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Duped mum warns over fake caravan holiday scam

Duped mum warns over fake caravan holiday scam
From BBC - October 5, 2017

A woman conned by a fraudster selling caravan holidays via social media has urged others not to fall for the scam.

BBC Scotland has spoken to dozens of people who paid for holidays in static caravan parks only to discover the real owner knew nothing about their booking.

Fraudsters using fake identities have booked families into caravans they do not own and taken the money.

Jane Clark, from Stevenston in Ayrshire, advised people not to believe what they read and make proper checks.

She booked a bank holiday weekend at the Craig Tara caravan site near Ayr and paid 180 plus a 50 deposit.

Holiday offer

Ms Clark said: "It was a last-minute thing and after a look on Facebook I saw an advert."

She sent messages to the Facebook profile and arranged to transfer money to a bank account.

Ms Clark was told to pick up the keys from the holiday park reception at 18:00 on the day.

It was her son who noticed messages on the social media site warning that the holiday offer was a scam.

Ms Clark tried to send further messages to the woman she had booked with but was "blocked" and received no reply.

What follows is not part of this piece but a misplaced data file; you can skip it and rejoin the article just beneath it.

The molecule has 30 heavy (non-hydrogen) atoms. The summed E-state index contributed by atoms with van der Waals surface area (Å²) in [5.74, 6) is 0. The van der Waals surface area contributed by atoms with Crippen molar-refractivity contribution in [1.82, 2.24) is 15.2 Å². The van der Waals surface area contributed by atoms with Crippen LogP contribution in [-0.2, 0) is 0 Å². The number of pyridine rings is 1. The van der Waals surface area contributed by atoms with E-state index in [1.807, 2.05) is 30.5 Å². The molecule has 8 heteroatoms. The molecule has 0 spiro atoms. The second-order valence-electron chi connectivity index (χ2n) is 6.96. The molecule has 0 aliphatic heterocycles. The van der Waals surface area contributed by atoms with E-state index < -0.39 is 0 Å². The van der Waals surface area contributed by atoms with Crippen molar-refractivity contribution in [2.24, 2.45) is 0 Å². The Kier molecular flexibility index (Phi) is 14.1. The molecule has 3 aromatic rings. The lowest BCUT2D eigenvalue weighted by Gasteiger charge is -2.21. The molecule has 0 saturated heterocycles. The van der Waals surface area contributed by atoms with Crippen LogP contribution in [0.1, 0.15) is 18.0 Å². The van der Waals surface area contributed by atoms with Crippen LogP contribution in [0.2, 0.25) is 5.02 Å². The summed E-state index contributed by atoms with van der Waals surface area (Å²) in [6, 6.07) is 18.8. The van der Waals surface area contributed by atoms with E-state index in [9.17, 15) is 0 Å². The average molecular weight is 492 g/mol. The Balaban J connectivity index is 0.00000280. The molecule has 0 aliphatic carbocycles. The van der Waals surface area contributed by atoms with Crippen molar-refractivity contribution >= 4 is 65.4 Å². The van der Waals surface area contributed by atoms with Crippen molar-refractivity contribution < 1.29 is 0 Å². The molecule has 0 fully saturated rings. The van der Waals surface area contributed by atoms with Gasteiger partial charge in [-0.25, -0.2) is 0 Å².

She said her three children were devastated and she had lost hard-earned money that she could not afford to lose.

Haven, the holiday firm that runs the Craig Tara site, said it had recently introduced state-of-the-art software that seeks to target and report suspicious pages and listings across social media sites.

A statement said: "Whilst we have only experienced a relatively small number of people who have been duped into making fraudulent bookings, we are committed to proactively targeting these sites where we can."

Haven advised customers to only book through "trusted channels" such as official websites, ABTA agents or affiliated third parties.

It said: "We would urge customers not to attempt to make bookings through social media channels."

A Facebook spokesman said: "Ensuring that people have a safe and positive experience when they use Facebook is our number one priority. This is why we have easy ways for everyone to report content and profiles that they suspect may break our Community Standards.

"Our global team of reviewers provide 24/7 cover around the world to ensure we can respond to these reports as quickly as possible."

Preying on vulnerable people

Chief Inspector Scott Tees, who is a cyber-crime prevention officer for Police Scotland. said the problem had become more widespread.

He said the police investigated all the cases that were brought to them but admitted it was often difficult to catch the people involved.

Ch Insp Tees said he understood that people were trying to get the best deal for their families but they were often leaving themselves vulnerable to scammers.

'It reflects badly on everyone'

Family and friends

'People are still doing it'

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